Likewise on defence policy, if voters want a toughened military posture towards the non-liberal world, how is this implicitly authoritarian? Perhaps this is the case if it implies a deeper desire for a more martial society, which is quite a different thing.

Or, from the opposite angle, how does a peacenik preference to look away from foreign authoritarian abuses reflect a more inherently liberal outlook? This kind of metric also bunches a neo-conservative hawkishness for liberal international activism together with a more paleo-conservative preference for maintaining a powerful military precisely ‘so we don’t have to use it’.

Clearly, umpteen structural motivations lie behind such altered Western voting patterns: hard times have boosted the appeal of radical change while the centre left has yet to recover intellectually from the global financial crisis; and third-Way alignment on economic policy has enhanced the political importance of cultural identity at the same time as growth in higher education has produced new cultural divides within traditional political tribes. And so on.

But a lot of Western populism also reflects a simpler blending of two developments. One is a surge of largely moderate scepticism towards globalisation, most notably on mass migration and uneven domestic economic growth.

The other, maybe less immediately apparent, is the modern civic revolution and the expanded power of the individual into nearly all areas of life. While supercharging democratic engagement, this process has also led to a form of omnipresent modern counterculture, readily aimed at anything that smacks of a put-down.

Success at the ballot box is still driven above all by the magnetism of personalities who embody a timely sense of political vogue. Beyond myriad other factors, then, a key aspect in the current winning streak of conservative populism has been the basic pull-factor of next-generation leaders who are simply good at tapping into the new empowerment verve while appealing to a sense of grievance, real or otherwise.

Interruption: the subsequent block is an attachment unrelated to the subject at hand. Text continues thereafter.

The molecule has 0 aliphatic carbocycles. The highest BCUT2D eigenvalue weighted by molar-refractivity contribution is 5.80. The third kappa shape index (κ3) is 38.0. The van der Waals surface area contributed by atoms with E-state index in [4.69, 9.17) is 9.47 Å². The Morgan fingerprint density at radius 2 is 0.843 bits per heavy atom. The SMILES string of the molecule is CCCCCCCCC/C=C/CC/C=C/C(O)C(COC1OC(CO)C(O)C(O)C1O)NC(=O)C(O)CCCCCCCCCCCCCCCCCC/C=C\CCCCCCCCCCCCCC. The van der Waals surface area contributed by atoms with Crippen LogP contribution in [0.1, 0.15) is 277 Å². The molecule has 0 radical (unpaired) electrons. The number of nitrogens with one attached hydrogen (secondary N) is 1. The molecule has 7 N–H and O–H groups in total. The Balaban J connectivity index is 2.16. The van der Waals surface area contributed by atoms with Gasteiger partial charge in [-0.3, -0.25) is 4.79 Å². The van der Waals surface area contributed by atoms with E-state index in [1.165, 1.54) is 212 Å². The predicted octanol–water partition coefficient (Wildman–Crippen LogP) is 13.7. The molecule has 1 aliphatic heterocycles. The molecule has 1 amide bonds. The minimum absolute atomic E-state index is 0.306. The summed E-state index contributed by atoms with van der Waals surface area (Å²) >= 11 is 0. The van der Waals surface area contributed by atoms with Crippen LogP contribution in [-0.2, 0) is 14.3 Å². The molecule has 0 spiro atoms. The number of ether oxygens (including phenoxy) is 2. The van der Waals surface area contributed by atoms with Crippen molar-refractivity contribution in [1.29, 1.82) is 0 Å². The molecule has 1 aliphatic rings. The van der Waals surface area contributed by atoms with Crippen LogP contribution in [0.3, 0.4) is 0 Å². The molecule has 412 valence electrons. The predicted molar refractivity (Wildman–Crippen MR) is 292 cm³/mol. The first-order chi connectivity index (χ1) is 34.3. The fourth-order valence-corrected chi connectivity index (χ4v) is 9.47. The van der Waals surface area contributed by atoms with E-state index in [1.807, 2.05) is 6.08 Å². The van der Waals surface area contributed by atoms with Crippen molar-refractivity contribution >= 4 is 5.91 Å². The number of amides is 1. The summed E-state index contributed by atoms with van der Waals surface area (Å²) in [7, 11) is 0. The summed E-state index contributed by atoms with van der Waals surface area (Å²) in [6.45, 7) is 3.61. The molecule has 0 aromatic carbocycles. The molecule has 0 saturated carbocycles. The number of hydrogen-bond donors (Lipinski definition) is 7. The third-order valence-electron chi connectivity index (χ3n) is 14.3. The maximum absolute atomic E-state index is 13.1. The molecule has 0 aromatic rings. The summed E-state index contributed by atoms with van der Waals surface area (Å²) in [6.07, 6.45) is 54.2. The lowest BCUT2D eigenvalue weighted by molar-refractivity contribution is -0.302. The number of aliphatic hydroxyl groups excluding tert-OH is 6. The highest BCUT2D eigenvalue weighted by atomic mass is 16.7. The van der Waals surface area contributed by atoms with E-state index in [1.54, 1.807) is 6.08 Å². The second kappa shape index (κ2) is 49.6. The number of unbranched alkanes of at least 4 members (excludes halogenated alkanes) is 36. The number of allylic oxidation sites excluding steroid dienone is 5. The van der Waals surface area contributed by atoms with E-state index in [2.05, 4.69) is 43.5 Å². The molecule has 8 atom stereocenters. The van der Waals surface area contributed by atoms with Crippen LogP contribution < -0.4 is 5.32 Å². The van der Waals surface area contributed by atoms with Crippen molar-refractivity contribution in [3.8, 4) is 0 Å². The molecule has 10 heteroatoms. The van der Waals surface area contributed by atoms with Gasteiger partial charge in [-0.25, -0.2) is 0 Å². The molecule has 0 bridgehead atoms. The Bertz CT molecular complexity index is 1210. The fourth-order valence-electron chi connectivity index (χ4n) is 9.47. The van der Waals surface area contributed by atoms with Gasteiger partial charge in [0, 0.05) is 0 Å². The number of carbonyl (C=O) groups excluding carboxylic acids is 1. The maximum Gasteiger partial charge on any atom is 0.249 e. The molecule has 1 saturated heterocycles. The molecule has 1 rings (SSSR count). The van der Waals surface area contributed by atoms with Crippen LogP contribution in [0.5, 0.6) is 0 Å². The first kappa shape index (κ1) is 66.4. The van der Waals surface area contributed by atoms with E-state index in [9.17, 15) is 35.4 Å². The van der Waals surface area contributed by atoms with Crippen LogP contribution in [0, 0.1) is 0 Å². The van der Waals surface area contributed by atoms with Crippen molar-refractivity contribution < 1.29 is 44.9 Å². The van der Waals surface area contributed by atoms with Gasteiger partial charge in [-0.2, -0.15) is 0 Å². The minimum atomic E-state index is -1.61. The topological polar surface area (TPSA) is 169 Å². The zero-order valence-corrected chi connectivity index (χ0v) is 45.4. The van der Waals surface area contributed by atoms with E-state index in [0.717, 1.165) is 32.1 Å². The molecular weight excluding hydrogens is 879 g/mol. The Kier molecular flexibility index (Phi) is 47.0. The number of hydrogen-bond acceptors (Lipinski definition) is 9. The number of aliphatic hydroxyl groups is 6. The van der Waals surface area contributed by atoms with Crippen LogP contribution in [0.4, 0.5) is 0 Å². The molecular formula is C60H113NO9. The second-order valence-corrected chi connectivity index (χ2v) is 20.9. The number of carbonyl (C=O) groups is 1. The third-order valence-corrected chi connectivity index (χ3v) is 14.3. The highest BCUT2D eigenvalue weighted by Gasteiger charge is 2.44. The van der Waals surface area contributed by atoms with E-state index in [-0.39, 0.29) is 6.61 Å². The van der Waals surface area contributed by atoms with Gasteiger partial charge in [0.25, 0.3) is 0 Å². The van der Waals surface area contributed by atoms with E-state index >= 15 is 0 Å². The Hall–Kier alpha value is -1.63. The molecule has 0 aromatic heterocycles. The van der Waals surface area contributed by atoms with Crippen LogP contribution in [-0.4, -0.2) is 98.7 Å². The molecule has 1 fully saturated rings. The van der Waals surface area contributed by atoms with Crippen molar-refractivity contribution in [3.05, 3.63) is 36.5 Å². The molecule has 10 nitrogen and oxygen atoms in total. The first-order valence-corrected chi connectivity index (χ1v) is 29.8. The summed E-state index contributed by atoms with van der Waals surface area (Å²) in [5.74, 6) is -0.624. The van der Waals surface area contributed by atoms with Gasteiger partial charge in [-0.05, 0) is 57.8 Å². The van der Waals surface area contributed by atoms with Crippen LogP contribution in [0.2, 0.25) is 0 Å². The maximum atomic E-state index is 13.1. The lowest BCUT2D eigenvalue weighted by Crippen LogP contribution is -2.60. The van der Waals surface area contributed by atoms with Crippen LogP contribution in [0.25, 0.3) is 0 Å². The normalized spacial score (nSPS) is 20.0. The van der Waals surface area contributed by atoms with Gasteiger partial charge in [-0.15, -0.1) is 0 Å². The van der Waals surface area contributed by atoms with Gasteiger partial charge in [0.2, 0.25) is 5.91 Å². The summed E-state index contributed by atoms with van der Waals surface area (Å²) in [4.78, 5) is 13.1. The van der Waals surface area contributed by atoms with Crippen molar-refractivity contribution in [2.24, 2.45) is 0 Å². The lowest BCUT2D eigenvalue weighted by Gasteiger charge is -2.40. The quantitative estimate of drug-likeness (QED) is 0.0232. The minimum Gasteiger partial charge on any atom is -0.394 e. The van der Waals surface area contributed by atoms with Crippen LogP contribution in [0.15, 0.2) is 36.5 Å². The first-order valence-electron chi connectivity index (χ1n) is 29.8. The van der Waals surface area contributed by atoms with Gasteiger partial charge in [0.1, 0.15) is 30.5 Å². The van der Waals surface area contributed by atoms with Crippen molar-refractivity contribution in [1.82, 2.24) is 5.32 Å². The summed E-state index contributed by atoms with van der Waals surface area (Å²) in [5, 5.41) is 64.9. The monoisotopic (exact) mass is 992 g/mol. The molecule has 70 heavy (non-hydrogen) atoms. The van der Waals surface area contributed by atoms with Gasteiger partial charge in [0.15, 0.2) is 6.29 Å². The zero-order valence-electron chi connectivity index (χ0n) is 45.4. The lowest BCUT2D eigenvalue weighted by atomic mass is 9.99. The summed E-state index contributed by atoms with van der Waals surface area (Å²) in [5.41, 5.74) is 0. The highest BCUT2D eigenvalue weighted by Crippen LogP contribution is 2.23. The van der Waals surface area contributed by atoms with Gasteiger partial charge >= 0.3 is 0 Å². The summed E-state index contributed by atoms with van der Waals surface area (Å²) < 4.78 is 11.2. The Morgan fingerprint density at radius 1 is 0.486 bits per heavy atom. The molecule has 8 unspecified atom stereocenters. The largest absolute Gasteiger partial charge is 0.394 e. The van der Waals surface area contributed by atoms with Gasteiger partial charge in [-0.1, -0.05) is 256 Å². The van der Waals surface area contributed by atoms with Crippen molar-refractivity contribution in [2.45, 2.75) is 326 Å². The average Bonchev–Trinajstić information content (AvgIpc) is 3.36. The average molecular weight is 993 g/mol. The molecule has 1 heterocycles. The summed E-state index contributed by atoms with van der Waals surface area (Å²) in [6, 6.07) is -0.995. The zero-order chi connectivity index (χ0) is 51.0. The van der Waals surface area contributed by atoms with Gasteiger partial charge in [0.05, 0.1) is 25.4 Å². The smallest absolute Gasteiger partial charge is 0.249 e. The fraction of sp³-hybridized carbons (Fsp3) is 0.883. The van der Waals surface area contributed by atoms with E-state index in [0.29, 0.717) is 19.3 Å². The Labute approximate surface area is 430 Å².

This is not to deny that figures such as US President Donald Trump have gained from a certain amount of ‘reactionaryism’. But we overburden this explanation at our geopolitical peril.

International relations are de-converging from the post-Soviet liberal consensus towards a more familiar balance-of-powers system, bringing new levels of instability among rival models of domestic and international society.

Western political fragmentation is a key aim for the cheerleaders of this emerging system, who are getting increasingly adept at pinpointing our weaknesses.

Principal among these weaknesses, ironically, is the institutional strength of pluralism and public opinion in the West. Actors such as Russia have learned to use it against us through a modern suite of political influence operations, well designed to promote the anti-establishment and undermine unity within the NATO bloc.

Such propaganda shares a core proposition with the populism it supports, namely that Western elites cannot be trusted and traditional forms of democracy aren’t working.

Framing populism through the archetype of anti-pluralism helps only to reinforce this proposition, while feeding a liberal bunker mentality against cognisant, rational shifts in public opinion.

Transatlantic establishments must distinguish the measured concerns and aspirations of democratic populism beyond the caricature of authoritarians on the march. Otherwise, support will continue flowing to the fringe, with long-term consequences for the international system. The authors of dezinformatsiya couldn’t script it better.

Dr Joel Faulkner Rogers is the Academic Director of YouGov, the international internet-based market research firm.


Joel Rogers de Waal

Associate Fellow